Corinne, World Court of Women AssemblyAt the 2010 U.S. Social Forum, the World Court of Women on Poverty in the United States was introduced and widely discussed. As one of the anchor groups processing such a bold event, the Women’s Economic Agenda Project envisions a world in which poverty is abolished, ensuring that all women and their families can live healthy and happy lives. Over the next couple of years, work will continue to build and strengthen relationships with people and communities to grow a movement led by poor and working class women. Stories and testimonials, an integral element of the World Court of Women, will break the silence on poverty as an account and an acknowledgement of human rights violations and injustices that have affected women in the United States. To quote Corrine Kumar, “memory is history” and part of the World Court’s methodology is to witness and “historicize the voice of the poor.”

Poverty is not just found in urban centers; it is widespread across the United States. This is one of the world’s wealthiest nations; there is no reason people should go hungry or homeless.  In country full of abundance, everyone should live in a healthy environment with access to education and just health care. A “feminization of poverty” grows within this country, where women and their families have become one of the groups most affected by the economic crisis.


Panelists at the World Court of Women assembly at the 2010 US Social Forum in Detroit, MI.

A growing number of issues and concerns have arisen across the United States, particularly those that affect women: mothers and their children who go hungry, incarcerated fathers who have been ripped from their families, safety issues of women and their families, families who have lost their homes from foreclosure, homeless veterans who have been abandoned, millions of uninsured or underinsured, a lack of reproductive rights and the right to choose, domestic and sexual violence, youth that struggle to attain their right to education and a safe environment to gather, workers needing multiple jobs just to scrape by, immigrants who work even as their basic human rights are denied, and state mediated and condoned violence. Why does it seem that in the U.S. there is more of a focus on profit than people?

By acknowledging and acting upon the grievances of women and their families, The World Court of Women is one step towards a United States for the people. The World Court process will challenge the national consciousness and what is determined as traditional, typical, and natural roles for women. This process also highlights the interconnectivity of rights – women’s rights are inexorably tired to workers’ rights, economic rights, and the basic human rights of all. We seek to reframe our pursuit of justice and reimagine what constitutes an ethic of care. We refuse incrementalism – we want justice for all! This powerful vision for the rights of the most destitute is bolstered and strengthened by the World Court on Women and Poverty.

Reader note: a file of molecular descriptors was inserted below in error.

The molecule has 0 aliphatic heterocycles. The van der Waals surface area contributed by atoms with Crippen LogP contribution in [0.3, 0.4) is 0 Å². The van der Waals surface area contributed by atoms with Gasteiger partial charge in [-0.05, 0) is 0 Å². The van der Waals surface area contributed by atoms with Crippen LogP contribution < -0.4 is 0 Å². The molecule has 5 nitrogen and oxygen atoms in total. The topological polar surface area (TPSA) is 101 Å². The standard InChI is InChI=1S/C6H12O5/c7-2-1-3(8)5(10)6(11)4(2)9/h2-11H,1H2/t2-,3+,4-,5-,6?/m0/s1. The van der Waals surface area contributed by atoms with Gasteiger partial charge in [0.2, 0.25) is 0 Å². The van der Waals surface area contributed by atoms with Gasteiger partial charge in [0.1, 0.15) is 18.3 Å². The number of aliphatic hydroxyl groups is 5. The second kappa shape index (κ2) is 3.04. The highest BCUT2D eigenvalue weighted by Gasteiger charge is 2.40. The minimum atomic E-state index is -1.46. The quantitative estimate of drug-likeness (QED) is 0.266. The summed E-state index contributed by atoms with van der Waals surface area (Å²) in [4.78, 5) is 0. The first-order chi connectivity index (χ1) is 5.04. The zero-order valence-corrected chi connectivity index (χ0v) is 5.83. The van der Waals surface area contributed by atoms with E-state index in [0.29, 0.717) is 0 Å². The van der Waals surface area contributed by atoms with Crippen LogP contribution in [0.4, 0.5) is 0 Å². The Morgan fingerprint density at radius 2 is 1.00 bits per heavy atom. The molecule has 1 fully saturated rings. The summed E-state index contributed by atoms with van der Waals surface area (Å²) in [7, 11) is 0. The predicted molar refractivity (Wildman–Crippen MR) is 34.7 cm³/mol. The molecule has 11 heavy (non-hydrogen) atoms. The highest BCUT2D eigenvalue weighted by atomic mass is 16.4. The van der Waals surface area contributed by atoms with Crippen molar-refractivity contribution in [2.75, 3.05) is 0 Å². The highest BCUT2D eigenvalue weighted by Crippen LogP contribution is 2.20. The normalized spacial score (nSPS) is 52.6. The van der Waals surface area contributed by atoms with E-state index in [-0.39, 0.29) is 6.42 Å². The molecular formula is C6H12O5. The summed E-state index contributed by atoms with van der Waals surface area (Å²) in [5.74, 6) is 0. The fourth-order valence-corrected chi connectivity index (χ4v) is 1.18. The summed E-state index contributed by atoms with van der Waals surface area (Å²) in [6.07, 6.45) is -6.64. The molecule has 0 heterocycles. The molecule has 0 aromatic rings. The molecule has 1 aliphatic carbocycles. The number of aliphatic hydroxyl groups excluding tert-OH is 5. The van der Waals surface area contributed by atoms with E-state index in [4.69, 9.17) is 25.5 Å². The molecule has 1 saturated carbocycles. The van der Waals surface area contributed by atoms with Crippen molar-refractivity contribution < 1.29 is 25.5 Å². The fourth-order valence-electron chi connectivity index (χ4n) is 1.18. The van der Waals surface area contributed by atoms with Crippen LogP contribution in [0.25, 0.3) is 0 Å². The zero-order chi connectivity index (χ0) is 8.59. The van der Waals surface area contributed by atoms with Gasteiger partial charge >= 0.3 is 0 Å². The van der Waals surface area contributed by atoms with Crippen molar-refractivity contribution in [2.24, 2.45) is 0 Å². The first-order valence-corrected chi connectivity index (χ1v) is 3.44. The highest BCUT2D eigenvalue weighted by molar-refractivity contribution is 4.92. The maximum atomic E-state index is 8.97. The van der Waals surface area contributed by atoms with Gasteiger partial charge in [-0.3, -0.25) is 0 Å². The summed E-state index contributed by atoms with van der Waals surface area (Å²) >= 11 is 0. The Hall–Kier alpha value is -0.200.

Attendees at the World Court of Women assembly at the 2010 US Social Forum in Destroit, MI.

At the U.S. Social Forum, a Resolution of Action was brought forth and affirmed by people, confirming its role in the World Social Forum process as well. The World Courts methodology is designed to expose poverty’s existence in the midst of plenty and advance the vision and principles of the right to economic justice as a means to end violence against women and the poor. Its focus is to build intersections by geographic region that will enable us to move forward together, position the movement to eliminate poverty as a both a women’s right and a human right issue, and engage and empower poor people to participate in the World Court process.

Rallying emerging and existing leaders in the movement to end poverty is essential as we demand the U.S. uphold the principles of economic justice as guaranteed by the Universal Declaration of Human Rights. In that regard, all World Court findings will be presented to the United Nations Human Rights Council in Geneva, Switzerland. In many ways, the World Court of Women will put the United States on trial for human rights violations. These actions will connect the affects of globalization and struggles in the U.S. to the struggles of poor people throughout the World.